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Life insurance: the most important investment you’ll ever make
Team Maddern

Many Australians wouldn’t think twice about buying insurance for a vehicle. Home and contents coverage is a no-brainer, and for a rising number of people, private health cover is on the cards as well.

But why is it that so many Australians overlook insuring one of their most important assets – their lives?

Life insurance is one of the most critical insurance products anyone can buy, but unfortunately, many Australian’s aren’t preparing for what may happen to their family and loved ones in the unfortunate event of their death.

Research conducted in 2010 for LifeWise found that Australians are chronically underinsured. Not only did the report find that one in five families will be impacted by the death of a parent or serious accident or illness, but that the typical Australian family will lose half or more of their income following such an event.

“Underinsurance is expected to cost the federal government $1.3 billion over the next 10 years,” the report found.

Many families don’t feel any pressing need to obtain life insurance – and the general busyness of life gets in the way. But as the LifeWise report points out, the typical family’s parents are in their 30s and have their own mortgage. If either parent were to pass away or suffer serious illness, the lifestyle and future of the family would be in jeopardy.

This is especially true for families with young children. Childcare, education and general cost of living expenses can be a significant burden for a single income household. Financial trouble added to the burden of losing a loved one can be overwhelming.

This is why having a plan for life insurance is so critical. If you have dependents of any kind, it’s important to make sure your life insurance is up to date.

But where should you start?

Superannuation is a great place to begin. Most workers with a typical superannuation fund should consult their adviser as to the level of cover that should be included in the fund. The benefits of dealing with life insurance in the super fund that premiums are often cheaper, and you can often increase the default amount by working with your super provider and providing them some extra information.

This information usually relates to your health and medical status. Remember – it’s critical that you be as honest as possible about any and all medical conditions. If you don’t properly disclose everything now, in the event of a claim you could be denied based on fraudulent information. If that were the case, no one would have access to anything.

If the amount in your superannuation fund isn’t as much as you would like, and you find you aren’t able to increase that amount, finding life insurance through the market is a viable method. It works like any other insurance product. But be prepared to truthfully answer any questions about your medical condition.

The next question is slightly more complicated. How much should your life insurance cover?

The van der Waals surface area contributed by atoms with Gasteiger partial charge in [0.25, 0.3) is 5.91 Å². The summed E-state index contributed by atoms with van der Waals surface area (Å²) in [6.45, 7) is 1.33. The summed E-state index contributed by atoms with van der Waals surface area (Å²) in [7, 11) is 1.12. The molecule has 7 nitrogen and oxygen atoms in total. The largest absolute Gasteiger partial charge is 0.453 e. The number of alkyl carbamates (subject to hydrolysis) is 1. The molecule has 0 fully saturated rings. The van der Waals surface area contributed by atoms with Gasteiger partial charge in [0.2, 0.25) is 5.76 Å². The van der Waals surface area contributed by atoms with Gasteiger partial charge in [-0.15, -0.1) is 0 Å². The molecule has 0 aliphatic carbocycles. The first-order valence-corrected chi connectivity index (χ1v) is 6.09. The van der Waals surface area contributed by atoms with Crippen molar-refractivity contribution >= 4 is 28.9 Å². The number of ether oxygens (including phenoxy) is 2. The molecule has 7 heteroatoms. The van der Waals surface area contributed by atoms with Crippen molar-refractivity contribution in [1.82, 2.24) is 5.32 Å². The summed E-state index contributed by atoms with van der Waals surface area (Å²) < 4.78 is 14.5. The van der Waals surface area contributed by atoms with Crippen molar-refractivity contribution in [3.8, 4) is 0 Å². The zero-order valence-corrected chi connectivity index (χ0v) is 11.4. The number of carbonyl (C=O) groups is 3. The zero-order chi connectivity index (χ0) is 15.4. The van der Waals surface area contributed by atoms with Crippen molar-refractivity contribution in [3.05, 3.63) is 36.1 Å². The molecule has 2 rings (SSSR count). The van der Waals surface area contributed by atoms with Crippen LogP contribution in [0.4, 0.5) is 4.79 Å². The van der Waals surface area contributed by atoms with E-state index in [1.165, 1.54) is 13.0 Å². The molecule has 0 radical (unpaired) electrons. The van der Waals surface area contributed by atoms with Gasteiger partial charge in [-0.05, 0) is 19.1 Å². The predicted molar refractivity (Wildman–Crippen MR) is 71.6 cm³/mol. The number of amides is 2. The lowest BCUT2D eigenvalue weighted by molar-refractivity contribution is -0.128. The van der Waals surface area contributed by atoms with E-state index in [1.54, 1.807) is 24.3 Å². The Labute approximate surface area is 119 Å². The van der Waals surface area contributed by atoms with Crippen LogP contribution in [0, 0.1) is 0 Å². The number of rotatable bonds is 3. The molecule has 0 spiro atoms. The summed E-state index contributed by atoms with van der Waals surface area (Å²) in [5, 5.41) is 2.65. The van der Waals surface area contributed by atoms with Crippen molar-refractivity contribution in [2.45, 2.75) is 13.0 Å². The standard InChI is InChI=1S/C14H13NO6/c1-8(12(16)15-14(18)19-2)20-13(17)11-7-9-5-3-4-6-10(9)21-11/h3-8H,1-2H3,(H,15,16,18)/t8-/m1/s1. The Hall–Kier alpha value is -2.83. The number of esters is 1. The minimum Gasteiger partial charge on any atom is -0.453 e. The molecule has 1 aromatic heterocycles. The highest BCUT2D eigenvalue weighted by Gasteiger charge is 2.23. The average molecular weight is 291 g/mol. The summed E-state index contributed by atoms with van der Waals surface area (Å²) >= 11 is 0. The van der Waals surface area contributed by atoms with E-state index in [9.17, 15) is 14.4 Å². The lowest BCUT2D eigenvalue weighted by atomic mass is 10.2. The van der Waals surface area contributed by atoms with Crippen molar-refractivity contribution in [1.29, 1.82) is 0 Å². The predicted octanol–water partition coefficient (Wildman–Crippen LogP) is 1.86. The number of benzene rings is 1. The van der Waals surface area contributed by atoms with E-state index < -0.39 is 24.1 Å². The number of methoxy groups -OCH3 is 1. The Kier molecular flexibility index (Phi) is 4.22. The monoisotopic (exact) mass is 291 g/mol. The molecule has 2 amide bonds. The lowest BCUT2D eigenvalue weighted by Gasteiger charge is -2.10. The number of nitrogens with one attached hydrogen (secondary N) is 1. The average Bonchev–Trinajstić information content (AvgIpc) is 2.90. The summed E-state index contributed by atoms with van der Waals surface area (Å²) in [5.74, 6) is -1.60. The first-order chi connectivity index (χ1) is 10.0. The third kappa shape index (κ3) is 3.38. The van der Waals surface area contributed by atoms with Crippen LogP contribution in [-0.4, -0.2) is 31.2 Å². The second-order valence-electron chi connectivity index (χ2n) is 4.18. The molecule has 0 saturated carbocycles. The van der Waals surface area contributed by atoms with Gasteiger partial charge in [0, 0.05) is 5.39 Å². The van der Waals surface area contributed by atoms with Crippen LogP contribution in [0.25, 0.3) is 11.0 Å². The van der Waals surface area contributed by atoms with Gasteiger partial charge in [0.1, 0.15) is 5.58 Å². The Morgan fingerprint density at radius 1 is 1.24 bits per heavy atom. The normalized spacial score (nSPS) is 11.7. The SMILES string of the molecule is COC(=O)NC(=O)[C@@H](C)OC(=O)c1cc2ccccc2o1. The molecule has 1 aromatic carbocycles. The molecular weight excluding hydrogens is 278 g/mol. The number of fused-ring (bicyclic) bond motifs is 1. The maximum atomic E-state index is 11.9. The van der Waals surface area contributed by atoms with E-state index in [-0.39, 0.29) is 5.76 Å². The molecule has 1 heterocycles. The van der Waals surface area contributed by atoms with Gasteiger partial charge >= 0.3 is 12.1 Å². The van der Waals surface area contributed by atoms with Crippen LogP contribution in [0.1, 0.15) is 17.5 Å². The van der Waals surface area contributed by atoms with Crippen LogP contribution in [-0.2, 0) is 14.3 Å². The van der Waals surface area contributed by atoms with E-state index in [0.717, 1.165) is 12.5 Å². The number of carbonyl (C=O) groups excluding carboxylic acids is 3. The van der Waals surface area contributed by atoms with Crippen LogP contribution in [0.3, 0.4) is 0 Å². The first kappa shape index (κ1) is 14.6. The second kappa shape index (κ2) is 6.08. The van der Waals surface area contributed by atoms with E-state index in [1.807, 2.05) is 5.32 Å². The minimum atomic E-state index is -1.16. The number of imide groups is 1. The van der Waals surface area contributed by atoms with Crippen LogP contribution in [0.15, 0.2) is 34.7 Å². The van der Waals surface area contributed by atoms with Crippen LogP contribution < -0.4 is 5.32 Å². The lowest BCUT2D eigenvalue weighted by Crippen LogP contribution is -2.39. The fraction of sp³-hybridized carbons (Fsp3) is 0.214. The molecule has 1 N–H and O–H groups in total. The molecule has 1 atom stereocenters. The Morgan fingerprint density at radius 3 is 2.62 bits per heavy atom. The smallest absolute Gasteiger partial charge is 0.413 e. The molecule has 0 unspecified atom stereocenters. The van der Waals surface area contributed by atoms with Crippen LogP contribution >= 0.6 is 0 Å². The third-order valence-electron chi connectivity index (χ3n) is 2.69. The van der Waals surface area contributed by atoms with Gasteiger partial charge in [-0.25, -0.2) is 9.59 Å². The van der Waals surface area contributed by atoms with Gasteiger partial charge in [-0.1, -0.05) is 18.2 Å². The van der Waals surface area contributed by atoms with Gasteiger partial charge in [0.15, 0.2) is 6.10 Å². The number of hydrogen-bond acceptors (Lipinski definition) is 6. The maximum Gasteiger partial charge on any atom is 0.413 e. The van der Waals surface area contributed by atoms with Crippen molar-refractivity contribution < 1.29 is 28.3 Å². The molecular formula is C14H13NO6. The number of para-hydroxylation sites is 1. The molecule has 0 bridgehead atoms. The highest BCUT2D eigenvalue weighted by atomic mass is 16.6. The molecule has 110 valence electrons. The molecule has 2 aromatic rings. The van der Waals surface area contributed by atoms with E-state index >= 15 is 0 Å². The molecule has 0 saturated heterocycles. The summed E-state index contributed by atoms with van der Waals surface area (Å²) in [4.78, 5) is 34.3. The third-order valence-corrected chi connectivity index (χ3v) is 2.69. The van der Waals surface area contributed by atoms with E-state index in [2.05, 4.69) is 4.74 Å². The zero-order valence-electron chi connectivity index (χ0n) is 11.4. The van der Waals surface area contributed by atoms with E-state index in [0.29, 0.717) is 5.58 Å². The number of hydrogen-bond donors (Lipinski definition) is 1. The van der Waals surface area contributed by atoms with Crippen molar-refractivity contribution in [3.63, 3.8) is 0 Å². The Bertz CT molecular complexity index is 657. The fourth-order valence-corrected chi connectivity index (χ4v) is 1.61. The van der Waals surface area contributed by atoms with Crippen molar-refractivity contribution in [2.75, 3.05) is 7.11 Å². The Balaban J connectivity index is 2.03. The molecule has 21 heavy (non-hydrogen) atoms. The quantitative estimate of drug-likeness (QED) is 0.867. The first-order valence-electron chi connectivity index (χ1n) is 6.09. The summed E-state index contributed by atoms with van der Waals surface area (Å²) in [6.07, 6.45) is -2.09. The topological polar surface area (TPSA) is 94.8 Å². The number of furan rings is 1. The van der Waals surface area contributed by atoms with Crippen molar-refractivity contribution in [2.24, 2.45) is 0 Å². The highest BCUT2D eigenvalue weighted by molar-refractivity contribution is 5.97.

That answer will depend on many factors, including the number of your dependents, their age, your marital status, or even whether your partner is working.

Consider a family with two working parents, two children aged five and three, with a household income of $120,000 per year. In the unfortunate event of the death of one parent, that income is halved. It’s a good rule of thumb to assume life insurance should cover raising children until they are 18 years old and adults themselves. In that case, 15 years multiplied by the yearly income of $60,000 is $900,000.

But if that family only had one income earner, and had perhaps more or fewer children, that number may differ.

Remember that life insurance also covers other elements including trauma cover, along with income protection. In particular, income protection, (otherwise known as salary continuance), is an important hedge if you become injured or ill but cannot work.

Check your super to see if you have salary continuance included. But it’s also worth seeking extra cover. Often, insurance within superannuation may only cover income for a period of two years. Having another plan outside of superannuation covering your income until age 65, with a two year waiting period, would provide steady income until your retirement.

(Income protection premiums outside of superannuation are also tax deductible).

 Life insurance is more than a normal insurance product. It’s about peace of mind. Give yourself an insurance audit today – and take the necessary steps to ensure your loved ones will be taken care of.

For further questions on life insurance, please contact us on (03) 9999 7200 or here.

Disclaimer: The information on this site is of a general nature only. This is not a recommendation or endorsement of any product or investment. It does not take your specific needs or circumstances into consideration. You should look at your own personal situation and requirements before making any financial decisions or consult the advice of an accountant or financial adviser.